A crackhead wanted to help me mount my bicycle onto the bus last night; at least that’s what he told me once I had already accomplished the task and boarded. He said he wanted to help me, that is. He didn’t say the crackhead thing. That spoke for itself.
I am pretty new at traveling on the bus with a bike – I’ve probably gone through the process a handful or so of times. It’s not that difficult to do, but it did take me several mantles and dismantles to really get the hang of. I just had to watch other people, and then do.
I rode my bike 2.5 miles to work on Thursday but was not quite feeling the trip home, so I decided to use my beautiful monthly bus pass and travel on public transit with my two wheeler. After arranging my bike and getting on the bus I was greeted by the middle-aged man with gaps in his smile who told me he was “just about to get off the bus” to help me get my bike on the rack, and that he would have walked home from there because it was only six blocks away.
“Thank you,” I said. “That’s nice of you.”
I then sat two rows ahead of him and faced the front.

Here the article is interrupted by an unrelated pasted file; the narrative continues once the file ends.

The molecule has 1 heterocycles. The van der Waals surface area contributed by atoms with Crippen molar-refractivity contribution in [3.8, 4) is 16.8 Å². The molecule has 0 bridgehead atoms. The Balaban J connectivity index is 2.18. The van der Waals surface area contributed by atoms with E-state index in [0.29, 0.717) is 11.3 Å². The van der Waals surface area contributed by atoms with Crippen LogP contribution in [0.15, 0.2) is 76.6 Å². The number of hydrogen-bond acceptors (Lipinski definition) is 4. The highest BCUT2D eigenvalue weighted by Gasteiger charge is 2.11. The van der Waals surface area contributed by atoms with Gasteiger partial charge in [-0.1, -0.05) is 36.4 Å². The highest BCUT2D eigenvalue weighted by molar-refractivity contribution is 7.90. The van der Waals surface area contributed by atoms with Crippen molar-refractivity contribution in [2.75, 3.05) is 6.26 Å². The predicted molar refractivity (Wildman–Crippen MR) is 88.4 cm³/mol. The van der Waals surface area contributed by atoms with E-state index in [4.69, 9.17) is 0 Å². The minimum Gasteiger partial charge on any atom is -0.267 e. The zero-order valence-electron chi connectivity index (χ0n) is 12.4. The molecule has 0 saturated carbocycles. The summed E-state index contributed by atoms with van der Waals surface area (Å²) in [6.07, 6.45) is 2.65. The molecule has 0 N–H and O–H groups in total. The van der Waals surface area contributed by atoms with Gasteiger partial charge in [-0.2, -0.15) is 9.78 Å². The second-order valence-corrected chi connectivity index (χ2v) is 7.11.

“Yeah, I’m getting off at 26th Ave,” I heard him say from behind, obviously talking to me.
“You’re probably going all the way up to 70th Street, aren’t you?” He asked me.
“Yes,” I told him, even though it wasn’t true.
“You probably live in Westminster, don’t you?” he then inquired.
“Yes,” I lied to him again, as is a wise thing to do when a crackhead on the bus inquires about the geographic location of your domicile.
As promised, the passive good Samaritan got off the bus only a few blocks up the road, but not before causing a little bit of a commotion.
First he exited out the back door and shouted, “Bye, bye Mr. Bus Driver!” as he stepped off.
Once outside the bus he ran to the front door and told the bus driver that he never received a transfer ticket. The bus driver seemed to think the guy was pulling a fast one, but reluctantly handed him a transfer ticket.
“Thank you,” the guy babbled. “I’m a good man and an honest person, I wouldn’t lie to you.”
By now a few passengers were laughing and rolling their eyes.
“Thank you!” he repeated. “Merry Christmas and Happy New Year! I’ll see you again,” he promised the bus driver as the door slammed in his face and we drove away.
I got off at my stop which was just a little further up the road and lifted my bike off the bus like a champ. I rode it 0.8 miles to my house, ate dinner and then consumed what was to become the very last serving of chocolate peanut butter ice cream that I will ever have again in my entire lifetime.
Apparently I’ve developed some sort of intolerance to the chocolate/peanut duo. But that’s another ‘capade TBD…